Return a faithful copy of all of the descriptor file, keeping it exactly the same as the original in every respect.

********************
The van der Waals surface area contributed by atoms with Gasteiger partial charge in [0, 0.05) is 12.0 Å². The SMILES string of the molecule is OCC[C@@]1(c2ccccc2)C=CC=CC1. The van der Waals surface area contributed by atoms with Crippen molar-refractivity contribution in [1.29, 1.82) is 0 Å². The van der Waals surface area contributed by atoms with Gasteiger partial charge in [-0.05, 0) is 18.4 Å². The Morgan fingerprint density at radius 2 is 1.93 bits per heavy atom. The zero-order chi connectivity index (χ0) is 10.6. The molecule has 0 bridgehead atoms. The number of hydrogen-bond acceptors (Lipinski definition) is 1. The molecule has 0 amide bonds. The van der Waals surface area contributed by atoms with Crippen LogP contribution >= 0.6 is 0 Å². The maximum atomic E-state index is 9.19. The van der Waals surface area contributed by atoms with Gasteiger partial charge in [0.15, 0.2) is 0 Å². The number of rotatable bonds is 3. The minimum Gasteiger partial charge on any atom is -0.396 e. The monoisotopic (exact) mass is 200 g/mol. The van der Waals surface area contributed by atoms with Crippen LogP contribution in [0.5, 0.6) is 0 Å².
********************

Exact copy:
The van der Waals surface area contributed by atoms with Gasteiger partial charge in [0, 0.05) is 12.0 Å². The SMILES string of the molecule is OCC[C@@]1(c2ccccc2)C=CC=CC1. The van der Waals surface area contributed by atoms with Crippen molar-refractivity contribution in [1.29, 1.82) is 0 Å². The van der Waals surface area contributed by atoms with Gasteiger partial charge in [-0.05, 0) is 18.4 Å². The Morgan fingerprint density at radius 2 is 1.93 bits per heavy atom. The zero-order chi connectivity index (χ0) is 10.6. The molecule has 0 bridgehead atoms. The number of hydrogen-bond acceptors (Lipinski definition) is 1. The molecule has 0 amide bonds. The van der Waals surface area contributed by atoms with Crippen LogP contribution >= 0.6 is 0 Å². The maximum atomic E-state index is 9.19. The van der Waals surface area contributed by atoms with Gasteiger partial charge in [0.15, 0.2) is 0 Å². The number of rotatable bonds is 3. The minimum Gasteiger partial charge on any atom is -0.396 e. The monoisotopic (exact) mass is 200 g/mol. The van der Waals surface area contributed by atoms with Crippen LogP contribution in [0.5, 0.6) is 0 Å².